Polish novelist Olga Tokarczuk was named as the winner of the prestigious Man Booker International Prize for her fiction novel “Flights”. The book, translated into English by Jennifer Croft, interweaves multiple journeys in time, space and human anatomy. Both, the author and translator, will split the cash prize worth $67,000. “Tokarczuk is a writer of wonderful wit, imagination, and literary panache,” said head judge Lisa Appignanesi as the winner was announced at a ceremony in London.
Olga Tokarczuk, one of Poland’s best-known authors has written eight novels and two short story collections. Popular for the mythical tone of her writing, Tokarczuk is also the recipient of the German-Polish International Bridge Prize, a recognition extended to persons especially accomplished in the promotion of peace, democratic development and mutual understanding among the people and nations of Europe. A trained psychologist, Tokarczuk considers herself a disciple of Carl Jung and cites his psychology as an inspiration for her literary work. Her first book was a collection of poems entitled Miasta w lustrach (“Cities in Mirrors”). “House of Day, House of Night,” a book on the stories, sketches and essays about life past and present in her adopted home is one of her most popular books and is also her first book to be published in English.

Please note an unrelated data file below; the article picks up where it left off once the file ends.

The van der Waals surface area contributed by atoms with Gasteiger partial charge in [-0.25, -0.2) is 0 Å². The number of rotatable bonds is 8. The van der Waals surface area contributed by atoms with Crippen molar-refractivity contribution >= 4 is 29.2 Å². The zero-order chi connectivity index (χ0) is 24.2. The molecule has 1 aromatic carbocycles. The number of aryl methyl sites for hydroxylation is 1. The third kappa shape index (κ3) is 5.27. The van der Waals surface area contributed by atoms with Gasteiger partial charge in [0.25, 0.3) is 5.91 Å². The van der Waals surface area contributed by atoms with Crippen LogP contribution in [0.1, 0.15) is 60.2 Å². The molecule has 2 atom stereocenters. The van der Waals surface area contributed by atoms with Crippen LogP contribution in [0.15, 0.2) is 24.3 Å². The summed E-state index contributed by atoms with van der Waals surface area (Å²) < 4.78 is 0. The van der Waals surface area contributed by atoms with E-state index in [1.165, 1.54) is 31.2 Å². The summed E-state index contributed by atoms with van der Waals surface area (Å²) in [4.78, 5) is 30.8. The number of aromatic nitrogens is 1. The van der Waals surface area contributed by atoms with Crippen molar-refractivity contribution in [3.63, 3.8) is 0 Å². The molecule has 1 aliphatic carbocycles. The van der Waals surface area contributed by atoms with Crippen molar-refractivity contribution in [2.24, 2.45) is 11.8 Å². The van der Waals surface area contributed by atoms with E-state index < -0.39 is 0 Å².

The book “Flights” also won the popular Nike Award 2008. In 2013 Tokarczuk was awarded Vilenica Prize. The Guardian called the novel “a passionate and enchantingly discursive plea for meaningful connectedness, for the acceptance of ‘fluidity, mobility, illusoriness'” in its review of June 2017. The “Books of Jacob” published in 2014 earned her another Nike Award.
We’re delighted to announce that our #MBI2018 winner is Flights by Olga Tokarczuk, translated by @jenniferlcroft and published by @FitzcarraldoEds! Read more here: https://t.co/64tnsamKpo #FinestFiction pic.twitter.com/kXuVvreTwj
An activist and vocal critic of Poland’s rightwing politics, Tokarczuk is a controversial figure in her home country. The Polish conservatives claim that she had “tarnished the good name of the nation” with her public statement and literary works. Tokarczuk was caught in the eye of the storm after her novel The Books of Jacob was released. In a television interview, Tokarczuk outraged rightwing patriots by saying that, contrary to its self-image as a plucky survivor of oppression, Poland itself had committed “horrendous acts” of colonisation at times in its history. She was branded a “targowiczanin” – an ancient term for a traitor – and her publisher had to hire bodyguards for a while to protect her, The Guardian reported. Her other work “Drive Your Plow Over the Bones of the Dead” was denounced by a Polish news agency as “a deeply anti-Christian [work] that promoted eco-terrorism”. She has also received death threats or criticizing aspects of the country’s past, including its episodes of anti-Semitism.